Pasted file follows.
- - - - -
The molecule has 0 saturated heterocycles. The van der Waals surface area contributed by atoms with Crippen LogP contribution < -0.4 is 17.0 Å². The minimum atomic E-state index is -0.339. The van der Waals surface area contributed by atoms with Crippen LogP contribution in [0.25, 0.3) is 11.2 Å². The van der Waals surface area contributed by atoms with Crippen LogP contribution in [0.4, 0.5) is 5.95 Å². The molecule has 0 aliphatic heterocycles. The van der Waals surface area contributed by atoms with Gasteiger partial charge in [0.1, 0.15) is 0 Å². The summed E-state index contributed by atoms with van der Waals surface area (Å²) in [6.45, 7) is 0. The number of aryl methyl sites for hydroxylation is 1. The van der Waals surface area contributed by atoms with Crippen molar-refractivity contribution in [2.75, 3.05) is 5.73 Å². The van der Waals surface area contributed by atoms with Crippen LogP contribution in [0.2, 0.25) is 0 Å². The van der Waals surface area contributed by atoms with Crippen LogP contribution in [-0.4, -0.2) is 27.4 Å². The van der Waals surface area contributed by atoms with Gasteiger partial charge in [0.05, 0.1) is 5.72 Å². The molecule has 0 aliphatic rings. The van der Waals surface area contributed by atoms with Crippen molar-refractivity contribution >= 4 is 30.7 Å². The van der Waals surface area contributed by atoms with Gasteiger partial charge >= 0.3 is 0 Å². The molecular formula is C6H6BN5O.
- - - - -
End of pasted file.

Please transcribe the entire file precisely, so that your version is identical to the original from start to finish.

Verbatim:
The molecule has 0 saturated heterocycles. The van der Waals surface area contributed by atoms with Crippen LogP contribution < -0.4 is 17.0 Å². The minimum atomic E-state index is -0.339. The van der Waals surface area contributed by atoms with Crippen LogP contribution in [0.25, 0.3) is 11.2 Å². The van der Waals surface area contributed by atoms with Crippen LogP contribution in [0.4, 0.5) is 5.95 Å². The molecule has 0 aliphatic heterocycles. The van der Waals surface area contributed by atoms with Gasteiger partial charge in [0.1, 0.15) is 0 Å². The summed E-state index contributed by atoms with van der Waals surface area (Å²) in [6.45, 7) is 0. The number of aryl methyl sites for hydroxylation is 1. The van der Waals surface area contributed by atoms with Crippen molar-refractivity contribution in [2.75, 3.05) is 5.73 Å². The van der Waals surface area contributed by atoms with Crippen LogP contribution in [0.2, 0.25) is 0 Å². The van der Waals surface area contributed by atoms with Crippen LogP contribution in [-0.4, -0.2) is 27.4 Å². The van der Waals surface area contributed by atoms with Gasteiger partial charge in [0.05, 0.1) is 5.72 Å². The molecule has 0 aliphatic rings. The van der Waals surface area contributed by atoms with Crippen molar-refractivity contribution >= 4 is 30.7 Å². The van der Waals surface area contributed by atoms with Gasteiger partial charge >= 0.3 is 0 Å². The molecular formula is C6H6BN5O.